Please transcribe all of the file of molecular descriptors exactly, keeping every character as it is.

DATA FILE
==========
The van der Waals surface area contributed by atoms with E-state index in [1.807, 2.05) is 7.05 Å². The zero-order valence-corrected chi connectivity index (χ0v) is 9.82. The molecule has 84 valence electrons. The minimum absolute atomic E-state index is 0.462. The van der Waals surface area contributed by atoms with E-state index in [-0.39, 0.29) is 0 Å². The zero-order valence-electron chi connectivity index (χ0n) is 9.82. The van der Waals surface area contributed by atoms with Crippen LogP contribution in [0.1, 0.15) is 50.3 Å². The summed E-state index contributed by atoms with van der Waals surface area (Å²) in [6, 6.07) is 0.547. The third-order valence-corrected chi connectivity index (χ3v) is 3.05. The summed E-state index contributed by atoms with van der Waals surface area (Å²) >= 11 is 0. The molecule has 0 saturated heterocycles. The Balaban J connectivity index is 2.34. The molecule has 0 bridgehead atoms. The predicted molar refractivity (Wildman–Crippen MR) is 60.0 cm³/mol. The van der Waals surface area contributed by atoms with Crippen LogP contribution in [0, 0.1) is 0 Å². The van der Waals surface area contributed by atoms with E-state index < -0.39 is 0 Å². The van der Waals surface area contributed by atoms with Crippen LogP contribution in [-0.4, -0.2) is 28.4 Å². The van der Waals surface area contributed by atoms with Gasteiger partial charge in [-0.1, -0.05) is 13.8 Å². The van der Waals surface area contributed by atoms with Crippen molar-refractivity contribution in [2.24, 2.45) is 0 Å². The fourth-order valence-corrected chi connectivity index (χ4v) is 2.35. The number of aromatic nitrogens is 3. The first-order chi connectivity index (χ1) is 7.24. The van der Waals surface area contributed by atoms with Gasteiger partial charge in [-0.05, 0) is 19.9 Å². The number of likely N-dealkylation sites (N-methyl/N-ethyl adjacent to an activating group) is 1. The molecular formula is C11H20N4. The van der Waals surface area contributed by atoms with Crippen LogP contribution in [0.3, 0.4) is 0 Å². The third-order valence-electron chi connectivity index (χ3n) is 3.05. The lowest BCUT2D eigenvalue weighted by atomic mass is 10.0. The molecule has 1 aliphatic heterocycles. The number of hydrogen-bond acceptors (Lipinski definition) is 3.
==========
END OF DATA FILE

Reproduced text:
The van der Waals surface area contributed by atoms with E-state index in [1.807, 2.05) is 7.05 Å². The zero-order valence-corrected chi connectivity index (χ0v) is 9.82. The molecule has 84 valence electrons. The minimum absolute atomic E-state index is 0.462. The van der Waals surface area contributed by atoms with E-state index in [-0.39, 0.29) is 0 Å². The zero-order valence-electron chi connectivity index (χ0n) is 9.82. The van der Waals surface area contributed by atoms with Crippen LogP contribution in [0.1, 0.15) is 50.3 Å². The summed E-state index contributed by atoms with van der Waals surface area (Å²) in [6, 6.07) is 0.547. The third-order valence-corrected chi connectivity index (χ3v) is 3.05. The summed E-state index contributed by atoms with van der Waals surface area (Å²) >= 11 is 0. The molecule has 0 saturated heterocycles. The Balaban J connectivity index is 2.34. The molecule has 0 bridgehead atoms. The predicted molar refractivity (Wildman–Crippen MR) is 60.0 cm³/mol. The van der Waals surface area contributed by atoms with Crippen LogP contribution in [0, 0.1) is 0 Å². The van der Waals surface area contributed by atoms with E-state index < -0.39 is 0 Å². The van der Waals surface area contributed by atoms with Crippen LogP contribution in [-0.4, -0.2) is 28.4 Å². The van der Waals surface area contributed by atoms with Gasteiger partial charge in [-0.1, -0.05) is 13.8 Å². The van der Waals surface area contributed by atoms with Crippen molar-refractivity contribution in [2.24, 2.45) is 0 Å². The fourth-order valence-corrected chi connectivity index (χ4v) is 2.35. The number of aromatic nitrogens is 3. The first-order chi connectivity index (χ1) is 7.24. The van der Waals surface area contributed by atoms with Gasteiger partial charge in [-0.05, 0) is 19.9 Å². The number of likely N-dealkylation sites (N-methyl/N-ethyl adjacent to an activating group) is 1. The molecular formula is C11H20N4. The van der Waals surface area contributed by atoms with Crippen LogP contribution in [0.3, 0.4) is 0 Å². The third-order valence-electron chi connectivity index (χ3n) is 3.05. The lowest BCUT2D eigenvalue weighted by atomic mass is 10.0. The molecule has 1 aliphatic heterocycles. The number of hydrogen-bond acceptors (Lipinski definition) is 3.